Thus, to investigate the core symptoms of AN and the cellular basis of its vulnerability, a rat model of AN, has been developed called activity-based anorexia (ABA). This model, which involves the simultaneous exposure of animals to a restricted feeding schedule while free access is allowed to an activity wheel, captures two hallmarks of AN. One is the voluntary excessive exercise, which is evoked by imposition of food restriction; the other is voluntary food restriction, as the food-restricted animals paradoxically begin to choose exercise over feeding, even during the period of food access (1-2h free access per day) (Carrera et al., 2014). When the ABA-inducing environment is imposed upon adolescent female rats, this combination of behaviors leads to severe body weight loss and mortality, unless removed from the ABA- inducing environment by around the fifth-sixth day (Routtenberg and Kuznesof, 1967; Barbarich-Marsteller et al., 2013; Chowdhury et al., 2013; Gutierrez, 2013). Conversely, rodents exposed only to restricted food access or running wheels maintain body weight, suggesting that the onset of the AN is due to the combination of food restriction and sustained physical activity.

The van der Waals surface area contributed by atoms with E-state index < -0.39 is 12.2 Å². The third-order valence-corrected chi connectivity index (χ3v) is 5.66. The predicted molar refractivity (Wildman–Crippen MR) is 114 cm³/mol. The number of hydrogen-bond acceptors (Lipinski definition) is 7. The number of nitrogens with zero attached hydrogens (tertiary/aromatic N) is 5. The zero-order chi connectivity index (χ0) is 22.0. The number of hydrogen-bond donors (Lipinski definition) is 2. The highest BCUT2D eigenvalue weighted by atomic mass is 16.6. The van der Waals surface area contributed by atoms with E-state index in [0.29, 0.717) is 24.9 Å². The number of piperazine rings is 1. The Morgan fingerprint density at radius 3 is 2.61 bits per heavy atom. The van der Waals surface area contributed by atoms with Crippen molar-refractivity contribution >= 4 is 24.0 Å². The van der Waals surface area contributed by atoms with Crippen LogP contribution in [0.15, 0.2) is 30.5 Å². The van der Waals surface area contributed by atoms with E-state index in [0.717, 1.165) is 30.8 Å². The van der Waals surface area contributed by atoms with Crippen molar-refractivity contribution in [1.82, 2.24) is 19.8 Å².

Despite the high incidence of AN pathology in adolescent female population, the vast majority of ABA studies are descriptive investigations about the nutritional status and physical exercise on peripheral signals implicated in homeostasis regulation but little is know about the implications of these signals in brain homeostasis and responsiveness. To improve our knowledge about food related disorders, there is a need for identification of neuroplastic mechanisms involved in the AN-induced vulnerability and that might contribute to control abnormal behavior in AN patients.